When you are given the task of running a team at work it can be a worrying time. After all, you now have the responsibility for a group of other people as well as for yourself.
In my first job like this I struggled a bit at first until an older colleague gave me a bit of timely advice. He sidled up to me at the coffee machine one day, pressed the button for fake tomato soup and wheezed, “Take your team away for a day”. As he shuffled off to sip his soup I realised that he was right; I had to find a way of building the team spirit and having fun with them. We had just completed the first phase of a big project so it looked like a good time to celebrate that as well. So how can you do this well?
Go to the Right Place
The first point is to choose the right location. At that point I worked in a city with a lot of breweries so I organised a team away day in one of them. I don’t drink much alcohol and I don’t touch beer but it sounded like the right kind of place to relax in .We got a tour of how the stuff is made and that put me off it even more. But after that was over there was a tasting session and I could see people visibly starting to loosen up and talk to their colleagues. A couple of them even told me that I had made a good move in taking them there.
Get a Mix of Fun and Seriousness
The key part for any team leader who runs this kind of day out is around getting the balance right. I had a few serious speeches lined up but I also took along some silly hats, plenty of sticky notes and the other things we needed for some fun and games. I mixed up the sessions by having some fun then something serious before going back onto the light hearted stuff again. It worked well and everyone in the team seemed to understand what I was up to.
Give Out Some Prizes
I decided to add in a prize giving section with some certificates and acrylic awards. It was a good time to do this as we had worked hard to finish the first part of the project and it was a good idea to reward the team for what they had done well. I didn’t want it to turn into some sort of embarrassing, drawn out thing so we got the certificates and acrylic awards lined up on a table and quite quickly read out the names of the winners. They seemed genuinely pleased to have been given something and I got a great feeling of satisfaction from this part of the event as well.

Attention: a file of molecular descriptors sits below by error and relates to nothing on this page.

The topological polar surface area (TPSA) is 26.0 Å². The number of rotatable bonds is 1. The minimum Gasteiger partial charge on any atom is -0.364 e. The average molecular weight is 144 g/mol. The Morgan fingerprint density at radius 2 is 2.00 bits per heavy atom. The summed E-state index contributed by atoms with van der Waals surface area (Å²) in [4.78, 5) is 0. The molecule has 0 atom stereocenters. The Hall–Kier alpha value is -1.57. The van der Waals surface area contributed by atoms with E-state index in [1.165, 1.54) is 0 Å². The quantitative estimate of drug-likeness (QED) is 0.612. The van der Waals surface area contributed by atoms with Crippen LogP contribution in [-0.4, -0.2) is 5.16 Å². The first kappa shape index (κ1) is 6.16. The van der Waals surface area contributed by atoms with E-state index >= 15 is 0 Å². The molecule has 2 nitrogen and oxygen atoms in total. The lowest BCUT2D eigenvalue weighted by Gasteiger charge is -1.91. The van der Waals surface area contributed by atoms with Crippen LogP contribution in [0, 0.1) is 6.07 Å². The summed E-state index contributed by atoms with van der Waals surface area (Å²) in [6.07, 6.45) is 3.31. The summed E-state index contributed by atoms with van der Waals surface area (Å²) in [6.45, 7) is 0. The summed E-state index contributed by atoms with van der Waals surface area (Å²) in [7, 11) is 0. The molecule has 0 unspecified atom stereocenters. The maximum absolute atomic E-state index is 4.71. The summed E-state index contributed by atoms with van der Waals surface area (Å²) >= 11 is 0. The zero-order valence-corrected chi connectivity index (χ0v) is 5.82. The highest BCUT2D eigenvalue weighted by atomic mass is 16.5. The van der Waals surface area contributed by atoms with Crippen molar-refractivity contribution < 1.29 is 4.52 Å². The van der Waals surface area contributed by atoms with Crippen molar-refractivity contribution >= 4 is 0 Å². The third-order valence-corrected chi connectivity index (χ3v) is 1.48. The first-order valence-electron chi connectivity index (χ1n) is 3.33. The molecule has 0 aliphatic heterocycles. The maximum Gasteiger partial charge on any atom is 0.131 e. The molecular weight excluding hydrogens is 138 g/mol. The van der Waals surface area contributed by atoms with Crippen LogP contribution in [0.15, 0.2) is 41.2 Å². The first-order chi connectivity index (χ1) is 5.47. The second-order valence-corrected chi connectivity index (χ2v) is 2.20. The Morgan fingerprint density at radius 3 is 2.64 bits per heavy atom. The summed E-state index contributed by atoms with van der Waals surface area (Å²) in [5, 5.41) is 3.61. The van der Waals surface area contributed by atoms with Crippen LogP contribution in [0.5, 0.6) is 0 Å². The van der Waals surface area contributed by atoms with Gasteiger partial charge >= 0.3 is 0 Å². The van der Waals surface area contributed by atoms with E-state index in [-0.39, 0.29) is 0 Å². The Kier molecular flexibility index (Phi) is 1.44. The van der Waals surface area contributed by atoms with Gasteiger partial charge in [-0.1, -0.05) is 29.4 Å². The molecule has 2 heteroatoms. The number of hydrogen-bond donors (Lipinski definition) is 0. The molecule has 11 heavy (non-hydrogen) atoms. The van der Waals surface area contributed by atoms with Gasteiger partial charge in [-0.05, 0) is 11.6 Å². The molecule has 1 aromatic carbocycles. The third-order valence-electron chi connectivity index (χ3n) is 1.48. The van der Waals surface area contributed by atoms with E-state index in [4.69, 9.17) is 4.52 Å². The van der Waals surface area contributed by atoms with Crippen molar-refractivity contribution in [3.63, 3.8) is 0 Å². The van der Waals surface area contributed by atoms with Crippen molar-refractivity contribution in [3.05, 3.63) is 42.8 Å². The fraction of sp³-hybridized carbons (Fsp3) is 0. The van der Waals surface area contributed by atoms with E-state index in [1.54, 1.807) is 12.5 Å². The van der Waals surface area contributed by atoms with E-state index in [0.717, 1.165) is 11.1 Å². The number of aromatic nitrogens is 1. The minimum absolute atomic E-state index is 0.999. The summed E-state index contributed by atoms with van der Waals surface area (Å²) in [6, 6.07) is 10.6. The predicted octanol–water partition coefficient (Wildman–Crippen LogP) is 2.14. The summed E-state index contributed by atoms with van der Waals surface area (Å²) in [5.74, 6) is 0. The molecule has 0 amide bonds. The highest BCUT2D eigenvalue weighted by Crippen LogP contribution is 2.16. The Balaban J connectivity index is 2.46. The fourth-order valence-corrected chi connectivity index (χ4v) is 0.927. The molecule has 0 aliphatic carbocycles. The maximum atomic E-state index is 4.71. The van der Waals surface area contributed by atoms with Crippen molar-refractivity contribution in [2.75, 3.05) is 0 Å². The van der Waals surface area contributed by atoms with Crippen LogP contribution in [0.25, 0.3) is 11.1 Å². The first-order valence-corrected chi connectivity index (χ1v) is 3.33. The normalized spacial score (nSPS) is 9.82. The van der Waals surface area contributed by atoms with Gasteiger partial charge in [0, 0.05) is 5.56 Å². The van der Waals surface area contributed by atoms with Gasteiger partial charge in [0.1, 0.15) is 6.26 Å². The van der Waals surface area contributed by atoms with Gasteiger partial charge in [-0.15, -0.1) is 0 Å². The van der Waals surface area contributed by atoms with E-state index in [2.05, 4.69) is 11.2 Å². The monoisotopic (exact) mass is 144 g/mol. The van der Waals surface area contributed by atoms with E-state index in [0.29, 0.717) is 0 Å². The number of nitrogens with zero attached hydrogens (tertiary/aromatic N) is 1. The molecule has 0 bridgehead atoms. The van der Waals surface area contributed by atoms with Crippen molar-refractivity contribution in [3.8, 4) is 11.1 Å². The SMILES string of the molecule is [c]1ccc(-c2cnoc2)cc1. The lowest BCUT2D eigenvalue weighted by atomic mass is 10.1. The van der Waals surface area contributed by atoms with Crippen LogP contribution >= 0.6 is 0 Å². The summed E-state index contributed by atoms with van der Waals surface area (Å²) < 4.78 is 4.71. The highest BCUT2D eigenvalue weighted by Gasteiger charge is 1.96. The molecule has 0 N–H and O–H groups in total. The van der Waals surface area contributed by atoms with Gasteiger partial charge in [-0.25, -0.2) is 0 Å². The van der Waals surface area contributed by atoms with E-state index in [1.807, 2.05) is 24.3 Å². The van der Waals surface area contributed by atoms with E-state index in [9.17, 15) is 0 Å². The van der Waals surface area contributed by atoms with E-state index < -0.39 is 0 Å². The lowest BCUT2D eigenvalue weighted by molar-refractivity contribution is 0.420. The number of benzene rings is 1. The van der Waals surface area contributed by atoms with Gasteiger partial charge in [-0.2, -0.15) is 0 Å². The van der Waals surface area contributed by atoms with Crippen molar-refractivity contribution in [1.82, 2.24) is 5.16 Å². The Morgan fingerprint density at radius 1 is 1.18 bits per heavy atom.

Have an Objective or Two
Of course, this sort of team event isn’t just about giving out rewards and clowning around with silly hats on. I had also worked out beforehand that I needed to go into with a clear idea of the objectives I had in mind for it. As well as building up a stronger team spirit I also had to approach the more delicate matter of a serious budget restriction which had been placed on the remaining part of the project. I didn’t want to break this to them in an extremely blunt way but I didn’t want to be sneaky about it either. In the end I did this part after giving out the acrylic awards to the winners and it was as well received as I could have hoped for. No one ran up to the stage and hugged me but I didn’t get booed either. If you have an objective to meet then the timing of the announcement is just as important as what you say and where you say it.
Aki Hashimoto is a team leader who has worked out how to use acrylic awards to make his team building events go more smoothly and be more rewarding.